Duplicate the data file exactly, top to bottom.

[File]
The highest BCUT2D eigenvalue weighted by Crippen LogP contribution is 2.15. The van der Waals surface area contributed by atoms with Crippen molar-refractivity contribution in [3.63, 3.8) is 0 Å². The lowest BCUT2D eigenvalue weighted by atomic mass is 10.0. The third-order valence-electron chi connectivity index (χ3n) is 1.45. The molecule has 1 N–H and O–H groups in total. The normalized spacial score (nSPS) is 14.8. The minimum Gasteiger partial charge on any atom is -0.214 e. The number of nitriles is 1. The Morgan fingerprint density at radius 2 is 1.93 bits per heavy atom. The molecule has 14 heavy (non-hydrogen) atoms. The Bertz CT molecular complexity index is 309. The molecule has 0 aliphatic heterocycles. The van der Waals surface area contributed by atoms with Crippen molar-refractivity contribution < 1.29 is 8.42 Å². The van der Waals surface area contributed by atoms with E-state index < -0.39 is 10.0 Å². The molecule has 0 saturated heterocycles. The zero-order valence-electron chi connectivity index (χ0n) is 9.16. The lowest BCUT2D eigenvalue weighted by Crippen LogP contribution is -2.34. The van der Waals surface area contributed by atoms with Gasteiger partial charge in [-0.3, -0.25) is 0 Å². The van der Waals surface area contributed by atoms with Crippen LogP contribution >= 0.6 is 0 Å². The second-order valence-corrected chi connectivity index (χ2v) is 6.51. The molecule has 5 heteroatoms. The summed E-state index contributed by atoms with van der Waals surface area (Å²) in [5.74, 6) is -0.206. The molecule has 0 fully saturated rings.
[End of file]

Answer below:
The highest BCUT2D eigenvalue weighted by Crippen LogP contribution is 2.15. The van der Waals surface area contributed by atoms with Crippen molar-refractivity contribution in [3.63, 3.8) is 0 Å². The lowest BCUT2D eigenvalue weighted by atomic mass is 10.0. The third-order valence-electron chi connectivity index (χ3n) is 1.45. The molecule has 1 N–H and O–H groups in total. The normalized spacial score (nSPS) is 14.8. The minimum Gasteiger partial charge on any atom is -0.214 e. The number of nitriles is 1. The Morgan fingerprint density at radius 2 is 1.93 bits per heavy atom. The molecule has 14 heavy (non-hydrogen) atoms. The Bertz CT molecular complexity index is 309. The molecule has 0 aliphatic heterocycles. The van der Waals surface area contributed by atoms with Crippen molar-refractivity contribution < 1.29 is 8.42 Å². The van der Waals surface area contributed by atoms with E-state index < -0.39 is 10.0 Å². The molecule has 0 saturated heterocycles. The zero-order valence-electron chi connectivity index (χ0n) is 9.16. The lowest BCUT2D eigenvalue weighted by Crippen LogP contribution is -2.34. The van der Waals surface area contributed by atoms with Gasteiger partial charge in [-0.3, -0.25) is 0 Å². The van der Waals surface area contributed by atoms with Crippen LogP contribution >= 0.6 is 0 Å². The second-order valence-corrected chi connectivity index (χ2v) is 6.51. The molecule has 5 heteroatoms. The summed E-state index contributed by atoms with van der Waals surface area (Å²) in [5.74, 6) is -0.206. The molecule has 0 fully saturated rings.